Another ten days have gone by, and some news want to be organized. That'll be the first part for today. Last time's questions -- on why "CLIMATE" or "NATURE" do not compute in the protestant American mind; on how neocon Gringos think differently; or on why the shouts of "global warming" have fallen on deaf Republican ears for 15 years -- need clarification. That'll be the second part.
First, the news. The Arctic melt unnerves the experts. Which is to say that the arctic heat wave stuns researchers. The UN warns that climate disaster is upon us. Record news come from Melville Island, with its thawing, changing contours, and a temperature of 22 C (71.6 F) at a place where until last year 5 C (41 F) had been normal. Meanwhile in Greenland, glacial acceleration has begun. If all of Greenland melts, world sea levels will rise by 7 m (23 ft).
John Howard, the smarmy Bush from Down Under, said the climate "shift" is no cause for panic. That's nice to know. The NOAA folks predict another warm winter for the U.S. The U.S. has lost its aura of competence. Europeans are angry after Bush climate speech "charade". Bush tries, but fails to change his image on climate change. The Republican Logo has become more sincere, looking now like an elephant going to jail. This year's Chicago Marathon was definitely too hot to finish. The greenest cities on the planet are Stockholm, Oslo, Munich, Paris, and Frankfurt. And here's a short video clip of the trains not allowed in the U.S.
fastest train in the WORLD 500 Km/h - video powered by Metacafe
So then. Why are neocon Gringos so clueless? It certainly didn't help to have been the most powerful nation. Anybody would have become a tad self-complacent. So it's no surprise that climate change caught this society off guard. Add to this the fact that the US Republicans are the world's top consumers, and you get a culture out of whack, which left a sane give-and-take attitude behind for the sake of an insane take-and-take-more posture. You wind up with an acquisitive society, of needy, narcissist, and oddly frightened people, in love with their self-reflection and only seeing the world as their oyster.
That the world can be seen as such is a Biblical tenet, and the neocon USA happens to be the most extreme Christian society on the planet. Other peoples caught on to the ramifications of Climate Change more rapidly simply because they're not trapped in the Republican beliefs. The reason neocon Gringos had been so slow on the uptake ties to the articles of their faith. They believe that Nature was made in one act of creation, and after the deed was done, nothing's supposed to happen anymore. Nature is not supposed to change afterwards; that would violate the faith and be plainly unfair. Conservative Americans find it already painful to accept the evolution of life. But to accept the possibility of an evolution of nature is just too much to ask. Republicans grow up with the trust that Nature is like a dead ticking clockwork, with moving parts, but overall steady and inert. That now Nature emerges, instead, as a dynamic, organic, and self-regulating structure, and that the watch is melting, in Daliesque fashion, right as we look, is something White Anglo Protestants couldn't react to since it goes against their social identity. Perhaps the Global Village shouldn't have expected a proactive attitude from US Neocons either. So perhaps we shouldn't judge too harshly. It's already bad enough that Nature is reordering itself. It must be worse for Republicans to discover, through simply following the news, the flaws in their faith.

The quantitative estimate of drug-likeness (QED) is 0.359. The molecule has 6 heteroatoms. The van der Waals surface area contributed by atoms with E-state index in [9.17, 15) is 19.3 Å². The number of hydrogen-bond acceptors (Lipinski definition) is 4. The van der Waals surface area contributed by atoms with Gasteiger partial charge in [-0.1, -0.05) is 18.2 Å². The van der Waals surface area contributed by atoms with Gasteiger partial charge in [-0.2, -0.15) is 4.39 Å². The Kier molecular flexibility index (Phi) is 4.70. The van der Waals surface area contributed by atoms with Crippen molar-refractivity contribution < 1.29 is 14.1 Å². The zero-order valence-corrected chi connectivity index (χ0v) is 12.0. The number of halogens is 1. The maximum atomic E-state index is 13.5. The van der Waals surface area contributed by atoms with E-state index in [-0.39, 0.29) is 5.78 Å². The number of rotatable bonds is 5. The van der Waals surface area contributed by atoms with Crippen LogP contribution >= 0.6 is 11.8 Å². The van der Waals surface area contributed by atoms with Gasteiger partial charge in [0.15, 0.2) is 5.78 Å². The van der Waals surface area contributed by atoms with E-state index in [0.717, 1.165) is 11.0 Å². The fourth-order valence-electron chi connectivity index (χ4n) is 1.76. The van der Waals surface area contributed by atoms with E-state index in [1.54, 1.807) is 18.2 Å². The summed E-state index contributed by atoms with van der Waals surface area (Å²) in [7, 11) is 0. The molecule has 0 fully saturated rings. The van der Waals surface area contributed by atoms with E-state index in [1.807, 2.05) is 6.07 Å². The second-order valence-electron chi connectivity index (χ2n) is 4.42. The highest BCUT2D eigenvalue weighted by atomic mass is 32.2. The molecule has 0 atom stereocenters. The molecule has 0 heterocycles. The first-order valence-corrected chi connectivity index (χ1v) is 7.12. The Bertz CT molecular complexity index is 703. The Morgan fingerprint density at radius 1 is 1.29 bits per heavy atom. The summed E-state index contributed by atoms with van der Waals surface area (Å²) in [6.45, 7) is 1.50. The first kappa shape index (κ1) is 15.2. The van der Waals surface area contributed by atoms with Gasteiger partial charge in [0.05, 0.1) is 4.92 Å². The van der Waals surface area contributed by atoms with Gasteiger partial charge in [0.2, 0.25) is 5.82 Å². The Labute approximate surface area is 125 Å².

Then again, is such a conclusion fair? Should one let U.S. Christianity off the hook so easily? E. O. Wilson's 2006 The Creation: An Appeal to Save Life on Earth is the appeal by a scientist to a Christian -- not the other way around. J. Lovelock's 2006 The Revenge of Gaia contains a 1988 quote by Mother Theresa who said, "Why should we care about the Earth when our duty is to the poor and the sick among us. God will take care of the Earth." All the pious talk about becoming good stewards notwithstanding, that is the reality of Christendom. How embarrassing. In the end it will boil down to this. The world's children, when grown up and struggling with the burden of climate change put on their shoulders by God's Own Country, the U.S. of A., will ask you what you did, here and now, in 2007, when the biospherical trendlines had already become as obvious as a pie in the face. They will ask you angrily, because you cheated them out of their future. Imagine you reply in defense of Joe Six Pack, "well, I come from a normal home; we just thought the way everyone did, so how could I have known any better."
Would the kids let you off the hook with this answer?